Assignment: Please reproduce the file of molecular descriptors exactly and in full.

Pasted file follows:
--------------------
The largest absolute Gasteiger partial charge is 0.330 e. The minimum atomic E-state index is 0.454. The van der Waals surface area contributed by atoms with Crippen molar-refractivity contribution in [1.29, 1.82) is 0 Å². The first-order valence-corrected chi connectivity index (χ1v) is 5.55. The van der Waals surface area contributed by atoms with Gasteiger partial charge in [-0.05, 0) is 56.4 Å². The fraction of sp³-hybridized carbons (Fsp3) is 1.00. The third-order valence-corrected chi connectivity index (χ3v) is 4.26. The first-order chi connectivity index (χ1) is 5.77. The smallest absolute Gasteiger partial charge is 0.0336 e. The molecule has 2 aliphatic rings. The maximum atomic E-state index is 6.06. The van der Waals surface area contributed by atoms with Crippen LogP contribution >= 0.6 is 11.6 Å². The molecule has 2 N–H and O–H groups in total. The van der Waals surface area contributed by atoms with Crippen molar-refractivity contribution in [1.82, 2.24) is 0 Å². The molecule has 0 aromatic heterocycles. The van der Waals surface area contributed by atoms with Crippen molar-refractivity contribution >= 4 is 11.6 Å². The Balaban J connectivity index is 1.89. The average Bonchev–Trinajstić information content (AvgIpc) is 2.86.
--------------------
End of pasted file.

The largest absolute Gasteiger partial charge is 0.330 e. The minimum atomic E-state index is 0.454. The van der Waals surface area contributed by atoms with Crippen molar-refractivity contribution in [1.29, 1.82) is 0 Å². The first-order valence-corrected chi connectivity index (χ1v) is 5.55. The van der Waals surface area contributed by atoms with Gasteiger partial charge in [-0.05, 0) is 56.4 Å². The fraction of sp³-hybridized carbons (Fsp3) is 1.00. The third-order valence-corrected chi connectivity index (χ3v) is 4.26. The first-order chi connectivity index (χ1) is 5.77. The smallest absolute Gasteiger partial charge is 0.0336 e. The molecule has 2 aliphatic rings. The maximum atomic E-state index is 6.06. The van der Waals surface area contributed by atoms with Crippen LogP contribution >= 0.6 is 11.6 Å². The molecule has 2 N–H and O–H groups in total. The van der Waals surface area contributed by atoms with Crippen molar-refractivity contribution in [1.82, 2.24) is 0 Å². The molecule has 0 aromatic heterocycles. The van der Waals surface area contributed by atoms with Crippen molar-refractivity contribution >= 4 is 11.6 Å². The Balaban J connectivity index is 1.89. The average Bonchev–Trinajstić information content (AvgIpc) is 2.86.